Michael Richard Lynch wearing a suit and tie talking on a cell phone: Mike Lynch, former chief executive officer of Autonomy Corp., arrives for a court hearing at The Rolls Building in London, U.K., on Monday, March 25, 2019 - Simon Dawson/Bloomberg © Simon Dawson/Bloomberg Mike Lynch, former chief executive officer of Autonomy Corp., arrives for a court hearing at The Rolls Building in London, U.K., on Monday, March 25, 2019 - Simon Dawson/Bloomberg

British tech entrepreneur Mike Lynch is in court today, fighting US extradition over allegations he defrauded Hewlett Packard when the company agreed to buy the FTSE 100 software firm, Autonomy, in 2011. 

Hewlett Packard Enterprise Company, created by a 2015 split of HP’s business, claims Lynch and Autonomy finance director, Sushovan Hussain under-reported costs and overstated profits to make the company look more appealing. 

The American multinational wrote down the value of Autonomy by $8.8bn a year after the deal valued it at $11.7bn, lodging criminal complaints in both the US and UK.

Hussain went to the US voluntarily and is already serving five years after losing an appeal last year. 

But Lynch’s lawyers are arguing the UK should not comply with a US Department of Justice extradition request, which could result in up to 25 years in prison.

My colleague James Cook is following the case and we will report any significant developments here.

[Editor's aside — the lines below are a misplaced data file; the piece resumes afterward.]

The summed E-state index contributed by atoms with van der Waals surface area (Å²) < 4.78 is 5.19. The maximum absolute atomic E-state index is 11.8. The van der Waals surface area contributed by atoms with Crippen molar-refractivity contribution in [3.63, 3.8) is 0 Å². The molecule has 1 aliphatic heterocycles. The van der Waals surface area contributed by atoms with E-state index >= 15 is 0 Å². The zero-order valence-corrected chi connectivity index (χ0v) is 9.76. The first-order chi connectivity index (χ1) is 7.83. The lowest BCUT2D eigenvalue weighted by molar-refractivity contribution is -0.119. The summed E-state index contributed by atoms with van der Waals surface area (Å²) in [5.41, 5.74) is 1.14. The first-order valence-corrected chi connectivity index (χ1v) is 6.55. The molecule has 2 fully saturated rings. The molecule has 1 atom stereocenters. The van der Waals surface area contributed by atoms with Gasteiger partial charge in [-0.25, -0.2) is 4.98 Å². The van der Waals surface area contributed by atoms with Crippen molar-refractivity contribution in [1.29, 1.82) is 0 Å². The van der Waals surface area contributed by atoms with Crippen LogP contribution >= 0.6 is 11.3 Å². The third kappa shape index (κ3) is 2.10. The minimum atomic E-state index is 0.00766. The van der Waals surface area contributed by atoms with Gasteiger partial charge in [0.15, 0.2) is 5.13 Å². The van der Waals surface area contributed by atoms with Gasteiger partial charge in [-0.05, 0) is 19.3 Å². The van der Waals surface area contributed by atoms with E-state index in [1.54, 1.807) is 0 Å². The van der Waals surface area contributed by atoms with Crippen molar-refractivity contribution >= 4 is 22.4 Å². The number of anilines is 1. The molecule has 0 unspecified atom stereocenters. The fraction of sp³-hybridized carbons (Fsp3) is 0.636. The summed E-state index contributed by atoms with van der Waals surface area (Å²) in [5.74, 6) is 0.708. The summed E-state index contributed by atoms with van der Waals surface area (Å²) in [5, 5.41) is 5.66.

10:34 AM

UK space company raises £28 million

A British space tech firm that is developing ground antennas that improve the speed and quality that data travels to and from satellites has raised $40m (£28.58m).

Reading-based Isotropic Systems raised the funds from the Government’s Future Fund as well as a host of big name private investors, including SES, Orbital Ventures, and Boeing’s HorizonX Global Ventures.

Isotropic, which bills itself as a developer of “transformational” broadband tech, said demand for its fundraise was “oversubscribed” and that it had accelerated the development and roll out of its phase one terminal to early next year.

The company uses radio frequencies to allow its antennae to simultaneously link with multiple satellites in multiple orbits “without any compromise in performance”. Isotropic described its tech as an “industry first” and said that it opens up satellites to unprecedented connectivity.

John Finney, Isotropic chief executive, said the company was “extremely well-positioned” to take advantage of a new era of high powered satellites.

“As one satellite constellation after another is announced for launch in future years, our technology is unique in that it allows service providers and end users to take the best of the many thousands of satellites going into orbit using a single integrated terminal,” he said. 

10:21 AM

UK Covid app prevented 600,000 infections, says new research 

a cellphone on a wooden surface: The NHS track and trace app on a mobile phone - Steve Parsons/PA © Steve Parsons/PA The NHS track and trace app on a mobile phone - Steve Parsons/PA

The Government has kept quiet about the effectiveness of its contact-tracing app, leaving us guessing as to whether it was impacting the spread of coronavirus at all, Matthew Field writes. Until now.

Data from the Alan Turing institute and Oxford University estimates that as many as 600,000 cases have been prevented by the app since September, with 56pc of the UK's population having downloaded it in total.

The study also found a correlation between high app usage and lower case numbers in England and Wales. 

The app notifies users within 15 minutes of someone alerting it that they have had a positive test. 825,000 positive test results have been entered into the app in total and the app has sent 1.7 million notifications warning people to self-isolate.